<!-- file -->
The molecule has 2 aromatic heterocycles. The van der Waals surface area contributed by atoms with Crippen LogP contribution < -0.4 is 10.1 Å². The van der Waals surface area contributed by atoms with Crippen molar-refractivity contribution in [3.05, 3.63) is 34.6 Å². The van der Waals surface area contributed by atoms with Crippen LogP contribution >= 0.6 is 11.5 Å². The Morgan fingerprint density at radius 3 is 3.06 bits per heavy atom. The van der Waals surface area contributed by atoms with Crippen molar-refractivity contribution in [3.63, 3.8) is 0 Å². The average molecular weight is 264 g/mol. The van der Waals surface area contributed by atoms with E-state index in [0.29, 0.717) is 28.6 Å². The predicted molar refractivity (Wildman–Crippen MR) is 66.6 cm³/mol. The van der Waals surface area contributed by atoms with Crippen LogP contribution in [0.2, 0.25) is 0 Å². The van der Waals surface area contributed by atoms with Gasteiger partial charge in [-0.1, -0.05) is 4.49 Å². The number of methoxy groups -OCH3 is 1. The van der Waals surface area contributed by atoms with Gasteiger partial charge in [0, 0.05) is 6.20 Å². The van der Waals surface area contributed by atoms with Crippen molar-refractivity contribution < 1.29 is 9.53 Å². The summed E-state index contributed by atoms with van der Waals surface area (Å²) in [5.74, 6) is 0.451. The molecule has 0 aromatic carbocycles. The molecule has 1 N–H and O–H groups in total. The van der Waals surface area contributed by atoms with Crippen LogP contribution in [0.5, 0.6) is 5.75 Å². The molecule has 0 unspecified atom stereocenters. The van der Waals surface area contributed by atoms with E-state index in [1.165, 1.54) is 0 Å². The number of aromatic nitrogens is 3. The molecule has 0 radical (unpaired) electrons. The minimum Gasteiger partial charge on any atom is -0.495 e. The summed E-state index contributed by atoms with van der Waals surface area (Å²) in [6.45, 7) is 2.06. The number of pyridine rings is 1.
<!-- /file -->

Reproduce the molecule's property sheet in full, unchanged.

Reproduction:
The molecule has 2 aromatic heterocycles. The van der Waals surface area contributed by atoms with Crippen LogP contribution < -0.4 is 10.1 Å². The van der Waals surface area contributed by atoms with Crippen molar-refractivity contribution in [3.05, 3.63) is 34.6 Å². The van der Waals surface area contributed by atoms with Crippen LogP contribution >= 0.6 is 11.5 Å². The Morgan fingerprint density at radius 3 is 3.06 bits per heavy atom. The van der Waals surface area contributed by atoms with Crippen molar-refractivity contribution in [3.63, 3.8) is 0 Å². The average molecular weight is 264 g/mol. The van der Waals surface area contributed by atoms with E-state index in [0.29, 0.717) is 28.6 Å². The predicted molar refractivity (Wildman–Crippen MR) is 66.6 cm³/mol. The van der Waals surface area contributed by atoms with Crippen LogP contribution in [0.2, 0.25) is 0 Å². The van der Waals surface area contributed by atoms with Gasteiger partial charge in [-0.1, -0.05) is 4.49 Å². The number of methoxy groups -OCH3 is 1. The van der Waals surface area contributed by atoms with Gasteiger partial charge in [0, 0.05) is 6.20 Å². The van der Waals surface area contributed by atoms with Crippen molar-refractivity contribution < 1.29 is 9.53 Å². The summed E-state index contributed by atoms with van der Waals surface area (Å²) in [5.74, 6) is 0.451. The molecule has 0 aromatic carbocycles. The molecule has 1 N–H and O–H groups in total. The van der Waals surface area contributed by atoms with Crippen LogP contribution in [0.5, 0.6) is 5.75 Å². The molecule has 0 unspecified atom stereocenters. The van der Waals surface area contributed by atoms with E-state index in [1.165, 1.54) is 0 Å². The number of aromatic nitrogens is 3. The molecule has 0 radical (unpaired) electrons. The minimum Gasteiger partial charge on any atom is -0.495 e. The summed E-state index contributed by atoms with van der Waals surface area (Å²) in [6.45, 7) is 2.06. The number of pyridine rings is 1.